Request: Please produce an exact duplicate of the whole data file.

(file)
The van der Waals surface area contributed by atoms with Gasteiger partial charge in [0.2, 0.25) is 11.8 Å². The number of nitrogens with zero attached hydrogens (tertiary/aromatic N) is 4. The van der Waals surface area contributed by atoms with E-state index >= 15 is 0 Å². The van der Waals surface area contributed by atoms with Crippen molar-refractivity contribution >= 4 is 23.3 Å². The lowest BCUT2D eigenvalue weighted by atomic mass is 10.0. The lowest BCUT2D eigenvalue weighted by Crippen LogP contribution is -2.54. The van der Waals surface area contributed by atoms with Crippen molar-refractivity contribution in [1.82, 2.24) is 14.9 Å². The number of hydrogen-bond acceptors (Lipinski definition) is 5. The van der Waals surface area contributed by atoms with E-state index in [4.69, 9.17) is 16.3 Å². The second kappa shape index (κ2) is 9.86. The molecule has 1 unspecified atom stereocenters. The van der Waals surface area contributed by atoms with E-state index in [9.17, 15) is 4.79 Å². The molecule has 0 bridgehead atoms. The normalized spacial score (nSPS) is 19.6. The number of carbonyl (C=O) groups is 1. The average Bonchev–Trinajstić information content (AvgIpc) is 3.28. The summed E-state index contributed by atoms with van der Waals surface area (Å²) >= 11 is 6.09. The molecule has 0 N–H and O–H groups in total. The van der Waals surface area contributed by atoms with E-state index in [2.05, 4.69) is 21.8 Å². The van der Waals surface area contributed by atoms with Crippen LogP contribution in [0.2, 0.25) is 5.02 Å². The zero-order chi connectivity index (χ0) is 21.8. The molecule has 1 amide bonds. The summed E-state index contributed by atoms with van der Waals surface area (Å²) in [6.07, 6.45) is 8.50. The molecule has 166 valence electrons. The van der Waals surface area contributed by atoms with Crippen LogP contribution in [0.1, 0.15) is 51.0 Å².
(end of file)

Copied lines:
The van der Waals surface area contributed by atoms with Gasteiger partial charge in [0.2, 0.25) is 11.8 Å². The number of nitrogens with zero attached hydrogens (tertiary/aromatic N) is 4. The van der Waals surface area contributed by atoms with E-state index >= 15 is 0 Å². The van der Waals surface area contributed by atoms with Crippen molar-refractivity contribution >= 4 is 23.3 Å². The lowest BCUT2D eigenvalue weighted by atomic mass is 10.0. The lowest BCUT2D eigenvalue weighted by Crippen LogP contribution is -2.54. The van der Waals surface area contributed by atoms with Crippen molar-refractivity contribution in [1.82, 2.24) is 14.9 Å². The number of hydrogen-bond acceptors (Lipinski definition) is 5. The van der Waals surface area contributed by atoms with E-state index in [4.69, 9.17) is 16.3 Å². The second kappa shape index (κ2) is 9.86. The molecule has 1 unspecified atom stereocenters. The van der Waals surface area contributed by atoms with E-state index in [9.17, 15) is 4.79 Å². The molecule has 0 bridgehead atoms. The normalized spacial score (nSPS) is 19.6. The number of carbonyl (C=O) groups is 1. The average Bonchev–Trinajstić information content (AvgIpc) is 3.28. The summed E-state index contributed by atoms with van der Waals surface area (Å²) >= 11 is 6.09. The molecule has 0 N–H and O–H groups in total. The van der Waals surface area contributed by atoms with E-state index in [2.05, 4.69) is 21.8 Å². The van der Waals surface area contributed by atoms with Crippen LogP contribution in [0.2, 0.25) is 5.02 Å². The zero-order chi connectivity index (χ0) is 21.8. The molecule has 1 amide bonds. The summed E-state index contributed by atoms with van der Waals surface area (Å²) in [6.07, 6.45) is 8.50. The molecule has 166 valence electrons. The van der Waals surface area contributed by atoms with Crippen LogP contribution in [0.1, 0.15) is 51.0 Å².